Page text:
One year after Addis Ababa, rich countries blocking UN from working on tax, again
July 21st, 2016
July 21st, 2016
Almost exactly a year ago at the Financing for Development Conference in Addis Ababa, a small group of rich countries blocked the United Nationsfrom taking on a larger role in the fight against global tax abuse.
Now, at the one year anniversary mark, the same story seems to be unfolding yet again.
This time, the location is Nairobi and the venue is the United Nations Conference on Trade and Development, a summit that happens every four years so member nations can discuss how the UN should engage with issues of trade, finance, and development.
Currently, most global rules on tax and transparency are set by the Organization for Economic Cooperation and Development (OECD) and the G20, two groupings of the wealthiest nations on earth. But these processes leave little room for input from developing countries, which are often most adversely affected by illicit financial flows.
And it’s vital that developing countries have a seat at the table — the ambitious development goals set by the United Nations last year, the Sustainable Development Goals, directly reference the need to reduce illicit financial flows. So, it’s only logical that the United Nations would play a strong role in in setting the rules meant to help achieve this goal.
This is why news reports coming out of the conference, and information from our own ears on the ground, are so disconcerting; it seems rich countries are once again attempting to block any language in the final document that would increase the scope of the United Nations to work on these issues.
Rather than cut UNCTAD out of work on global tax and transparency, we should welcome their expertise and broader viewpoint into the global discussion. UNCTAD has a critical role to play. By working at the convergence of trade, finance and development, they are in a truly unique position.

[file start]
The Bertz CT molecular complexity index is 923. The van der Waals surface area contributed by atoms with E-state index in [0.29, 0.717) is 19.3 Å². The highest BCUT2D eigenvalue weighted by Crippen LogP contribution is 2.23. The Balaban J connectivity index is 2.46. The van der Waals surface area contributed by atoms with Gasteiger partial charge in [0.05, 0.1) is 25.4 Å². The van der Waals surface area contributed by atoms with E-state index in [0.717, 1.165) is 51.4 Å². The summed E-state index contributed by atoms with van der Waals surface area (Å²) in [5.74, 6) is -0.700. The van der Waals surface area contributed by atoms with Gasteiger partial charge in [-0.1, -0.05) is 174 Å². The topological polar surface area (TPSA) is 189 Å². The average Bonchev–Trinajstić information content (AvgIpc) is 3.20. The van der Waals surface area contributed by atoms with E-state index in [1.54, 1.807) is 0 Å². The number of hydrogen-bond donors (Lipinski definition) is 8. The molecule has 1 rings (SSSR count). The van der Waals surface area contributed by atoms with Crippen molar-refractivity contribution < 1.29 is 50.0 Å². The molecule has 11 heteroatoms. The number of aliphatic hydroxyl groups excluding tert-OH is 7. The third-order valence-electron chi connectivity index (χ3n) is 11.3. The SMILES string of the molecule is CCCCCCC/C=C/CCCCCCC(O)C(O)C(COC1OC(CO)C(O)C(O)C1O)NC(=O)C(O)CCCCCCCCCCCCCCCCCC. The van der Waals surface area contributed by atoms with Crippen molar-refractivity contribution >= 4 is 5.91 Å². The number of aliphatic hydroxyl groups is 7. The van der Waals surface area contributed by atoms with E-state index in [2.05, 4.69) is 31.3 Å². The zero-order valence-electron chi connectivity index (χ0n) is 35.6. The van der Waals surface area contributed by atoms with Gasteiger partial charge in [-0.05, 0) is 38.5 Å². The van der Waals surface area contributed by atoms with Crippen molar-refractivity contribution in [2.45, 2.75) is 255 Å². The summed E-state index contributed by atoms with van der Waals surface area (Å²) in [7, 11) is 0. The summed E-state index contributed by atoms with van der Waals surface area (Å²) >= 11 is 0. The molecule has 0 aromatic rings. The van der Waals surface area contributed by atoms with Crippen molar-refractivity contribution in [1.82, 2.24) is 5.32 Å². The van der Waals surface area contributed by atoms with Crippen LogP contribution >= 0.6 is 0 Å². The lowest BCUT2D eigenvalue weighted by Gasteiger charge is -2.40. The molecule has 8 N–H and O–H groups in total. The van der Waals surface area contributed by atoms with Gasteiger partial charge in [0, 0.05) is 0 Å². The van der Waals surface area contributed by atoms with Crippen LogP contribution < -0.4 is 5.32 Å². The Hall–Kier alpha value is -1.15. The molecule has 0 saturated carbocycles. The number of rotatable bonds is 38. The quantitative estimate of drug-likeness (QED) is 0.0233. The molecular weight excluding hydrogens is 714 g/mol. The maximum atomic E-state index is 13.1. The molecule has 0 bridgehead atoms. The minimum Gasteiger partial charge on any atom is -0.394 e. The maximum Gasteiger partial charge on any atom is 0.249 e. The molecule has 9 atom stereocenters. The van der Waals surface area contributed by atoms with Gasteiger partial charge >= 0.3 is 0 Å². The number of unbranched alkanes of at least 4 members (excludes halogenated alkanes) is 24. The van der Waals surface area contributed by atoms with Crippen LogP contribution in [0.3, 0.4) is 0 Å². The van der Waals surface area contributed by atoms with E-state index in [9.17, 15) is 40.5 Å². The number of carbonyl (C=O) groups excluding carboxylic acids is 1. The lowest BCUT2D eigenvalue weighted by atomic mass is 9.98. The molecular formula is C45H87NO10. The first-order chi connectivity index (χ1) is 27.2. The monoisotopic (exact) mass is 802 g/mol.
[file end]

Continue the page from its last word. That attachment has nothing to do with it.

Just last year, UNCTAD released a report that estimated developing countries lose nearly USD$100 billion in revenue each year when multinational corporations shift their profits into low-tax jurisdictions.
And though the money leaving via illicit financial flows is moving almost unabated from poor countries to rich ones, OECD members don’t seem to want to let a group that includes both work on how to bring it back.
So how could UNCTAD contribute to the growing discussion around curbing illicit financial flows?
It’s true that the OECD is leading much of the current work on international tax and transparency. But UNCTAD could be vital to assisting developing countries with relevant analysis, while helping them in the implementation of new standards, so that all countries are moving together towards meeting the ambitious goals set out in the SDG framework.
And though the OECD has pushed forward two of the biggest reforms to date, new commitments on these issues erupt each day.
For example, at a recent Anti-Corruption Summit held in London, 13 countries supported the idea of a global commitment to public country by country reporting (CBCR) for multinational corporations. This reporting would make it far easier to detect and deter tax avoidance and profit shifting.
But again, there are no international guidelines set in place to help support countries that want to fulfill this commitment, and UNCTAD could be an important partner in this process.
Over the past several years, illicit financial flows have gone from a niche issue discussed in a few conference rooms to a problem that is being attacked at a global level. But it’s important that solutions are also crafted at the same global level, and not only by a select group of nations, many of which seem to be benefitting quite nicely from the status quo.